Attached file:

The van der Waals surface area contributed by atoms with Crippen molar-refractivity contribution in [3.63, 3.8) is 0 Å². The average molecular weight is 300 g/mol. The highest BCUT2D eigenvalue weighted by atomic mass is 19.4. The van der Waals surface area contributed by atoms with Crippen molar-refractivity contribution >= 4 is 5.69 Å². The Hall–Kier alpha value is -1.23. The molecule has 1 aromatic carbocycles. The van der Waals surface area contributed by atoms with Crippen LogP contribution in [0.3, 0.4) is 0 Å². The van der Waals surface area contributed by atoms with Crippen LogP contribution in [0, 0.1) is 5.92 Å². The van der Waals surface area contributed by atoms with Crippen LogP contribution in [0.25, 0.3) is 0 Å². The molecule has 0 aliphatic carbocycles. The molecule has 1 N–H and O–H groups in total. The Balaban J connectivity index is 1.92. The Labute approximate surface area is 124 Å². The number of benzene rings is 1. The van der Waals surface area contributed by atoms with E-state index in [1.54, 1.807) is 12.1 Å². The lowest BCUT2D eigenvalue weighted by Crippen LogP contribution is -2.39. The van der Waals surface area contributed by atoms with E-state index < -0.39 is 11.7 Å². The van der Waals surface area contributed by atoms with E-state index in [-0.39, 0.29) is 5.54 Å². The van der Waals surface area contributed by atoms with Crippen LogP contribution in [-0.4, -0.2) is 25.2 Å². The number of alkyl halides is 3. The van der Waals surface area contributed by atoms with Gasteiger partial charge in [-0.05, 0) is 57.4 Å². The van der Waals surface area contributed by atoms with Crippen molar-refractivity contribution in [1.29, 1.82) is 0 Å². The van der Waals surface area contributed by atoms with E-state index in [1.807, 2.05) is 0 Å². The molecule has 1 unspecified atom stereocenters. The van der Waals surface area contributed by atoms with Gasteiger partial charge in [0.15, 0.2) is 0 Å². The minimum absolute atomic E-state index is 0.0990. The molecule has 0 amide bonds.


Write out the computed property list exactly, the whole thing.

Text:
The van der Waals surface area contributed by atoms with Crippen molar-refractivity contribution in [3.63, 3.8) is 0 Å². The average molecular weight is 300 g/mol. The highest BCUT2D eigenvalue weighted by atomic mass is 19.4. The van der Waals surface area contributed by atoms with Crippen molar-refractivity contribution >= 4 is 5.69 Å². The Hall–Kier alpha value is -1.23. The molecule has 1 aromatic carbocycles. The van der Waals surface area contributed by atoms with Crippen LogP contribution in [0.3, 0.4) is 0 Å². The van der Waals surface area contributed by atoms with Crippen LogP contribution in [0, 0.1) is 5.92 Å². The van der Waals surface area contributed by atoms with Crippen LogP contribution in [0.25, 0.3) is 0 Å². The molecule has 0 aliphatic carbocycles. The molecule has 1 N–H and O–H groups in total. The Balaban J connectivity index is 1.92. The Labute approximate surface area is 124 Å². The number of benzene rings is 1. The van der Waals surface area contributed by atoms with E-state index in [1.54, 1.807) is 12.1 Å². The lowest BCUT2D eigenvalue weighted by Crippen LogP contribution is -2.39. The van der Waals surface area contributed by atoms with E-state index < -0.39 is 11.7 Å². The van der Waals surface area contributed by atoms with E-state index in [-0.39, 0.29) is 5.54 Å². The van der Waals surface area contributed by atoms with Crippen LogP contribution in [-0.4, -0.2) is 25.2 Å². The number of alkyl halides is 3. The van der Waals surface area contributed by atoms with Gasteiger partial charge in [-0.05, 0) is 57.4 Å². The van der Waals surface area contributed by atoms with Crippen molar-refractivity contribution in [1.29, 1.82) is 0 Å². The van der Waals surface area contributed by atoms with E-state index in [1.807, 2.05) is 0 Å². The molecule has 1 unspecified atom stereocenters. The van der Waals surface area contributed by atoms with Gasteiger partial charge in [0.15, 0.2) is 0 Å². The minimum absolute atomic E-state index is 0.0990. The molecule has 0 amide bonds.